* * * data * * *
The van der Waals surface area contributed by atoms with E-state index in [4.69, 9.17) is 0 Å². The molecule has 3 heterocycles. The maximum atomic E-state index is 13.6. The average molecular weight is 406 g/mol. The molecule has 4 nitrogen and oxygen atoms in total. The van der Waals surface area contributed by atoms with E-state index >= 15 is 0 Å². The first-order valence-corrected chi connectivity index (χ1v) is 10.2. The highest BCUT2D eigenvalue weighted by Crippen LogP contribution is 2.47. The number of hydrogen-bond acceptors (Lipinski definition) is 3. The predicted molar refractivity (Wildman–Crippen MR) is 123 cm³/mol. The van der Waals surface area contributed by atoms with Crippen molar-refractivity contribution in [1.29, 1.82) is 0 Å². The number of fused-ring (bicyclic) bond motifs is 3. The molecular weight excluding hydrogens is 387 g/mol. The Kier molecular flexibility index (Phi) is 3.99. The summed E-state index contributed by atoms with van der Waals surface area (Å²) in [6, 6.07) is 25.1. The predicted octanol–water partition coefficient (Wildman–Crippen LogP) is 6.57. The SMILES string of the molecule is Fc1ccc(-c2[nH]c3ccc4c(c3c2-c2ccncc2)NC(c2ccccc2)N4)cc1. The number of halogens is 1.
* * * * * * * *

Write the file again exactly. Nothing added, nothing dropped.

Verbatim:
The van der Waals surface area contributed by atoms with E-state index in [4.69, 9.17) is 0 Å². The molecule has 3 heterocycles. The maximum atomic E-state index is 13.6. The average molecular weight is 406 g/mol. The molecule has 4 nitrogen and oxygen atoms in total. The van der Waals surface area contributed by atoms with E-state index >= 15 is 0 Å². The first-order valence-corrected chi connectivity index (χ1v) is 10.2. The highest BCUT2D eigenvalue weighted by Crippen LogP contribution is 2.47. The number of hydrogen-bond acceptors (Lipinski definition) is 3. The predicted molar refractivity (Wildman–Crippen MR) is 123 cm³/mol. The van der Waals surface area contributed by atoms with Crippen molar-refractivity contribution in [1.29, 1.82) is 0 Å². The number of fused-ring (bicyclic) bond motifs is 3. The molecular weight excluding hydrogens is 387 g/mol. The Kier molecular flexibility index (Phi) is 3.99. The summed E-state index contributed by atoms with van der Waals surface area (Å²) in [6, 6.07) is 25.1. The predicted octanol–water partition coefficient (Wildman–Crippen LogP) is 6.57. The SMILES string of the molecule is Fc1ccc(-c2[nH]c3ccc4c(c3c2-c2ccncc2)NC(c2ccccc2)N4)cc1. The number of halogens is 1.